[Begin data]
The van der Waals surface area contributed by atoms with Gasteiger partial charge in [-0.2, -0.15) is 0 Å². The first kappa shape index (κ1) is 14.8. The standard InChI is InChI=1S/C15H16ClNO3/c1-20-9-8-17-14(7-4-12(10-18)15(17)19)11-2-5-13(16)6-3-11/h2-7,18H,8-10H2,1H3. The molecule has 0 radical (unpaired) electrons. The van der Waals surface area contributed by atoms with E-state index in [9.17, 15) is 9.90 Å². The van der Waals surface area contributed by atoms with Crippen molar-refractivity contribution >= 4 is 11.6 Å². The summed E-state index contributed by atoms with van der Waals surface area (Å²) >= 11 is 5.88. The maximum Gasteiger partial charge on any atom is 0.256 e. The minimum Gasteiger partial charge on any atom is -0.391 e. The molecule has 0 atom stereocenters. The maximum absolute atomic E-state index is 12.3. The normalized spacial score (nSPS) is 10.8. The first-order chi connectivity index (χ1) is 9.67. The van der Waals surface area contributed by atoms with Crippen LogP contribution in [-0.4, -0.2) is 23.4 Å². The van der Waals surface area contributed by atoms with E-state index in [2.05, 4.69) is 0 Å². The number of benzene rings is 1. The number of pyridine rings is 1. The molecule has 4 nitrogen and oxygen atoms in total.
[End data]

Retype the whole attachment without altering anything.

The van der Waals surface area contributed by atoms with Gasteiger partial charge in [-0.2, -0.15) is 0 Å². The first kappa shape index (κ1) is 14.8. The standard InChI is InChI=1S/C15H16ClNO3/c1-20-9-8-17-14(7-4-12(10-18)15(17)19)11-2-5-13(16)6-3-11/h2-7,18H,8-10H2,1H3. The molecule has 0 radical (unpaired) electrons. The van der Waals surface area contributed by atoms with E-state index in [9.17, 15) is 9.90 Å². The van der Waals surface area contributed by atoms with Crippen molar-refractivity contribution >= 4 is 11.6 Å². The summed E-state index contributed by atoms with van der Waals surface area (Å²) >= 11 is 5.88. The maximum Gasteiger partial charge on any atom is 0.256 e. The minimum Gasteiger partial charge on any atom is -0.391 e. The molecule has 0 atom stereocenters. The maximum absolute atomic E-state index is 12.3. The normalized spacial score (nSPS) is 10.8. The first-order chi connectivity index (χ1) is 9.67. The van der Waals surface area contributed by atoms with Crippen LogP contribution in [-0.4, -0.2) is 23.4 Å². The van der Waals surface area contributed by atoms with E-state index in [2.05, 4.69) is 0 Å². The number of benzene rings is 1. The number of pyridine rings is 1. The molecule has 4 nitrogen and oxygen atoms in total.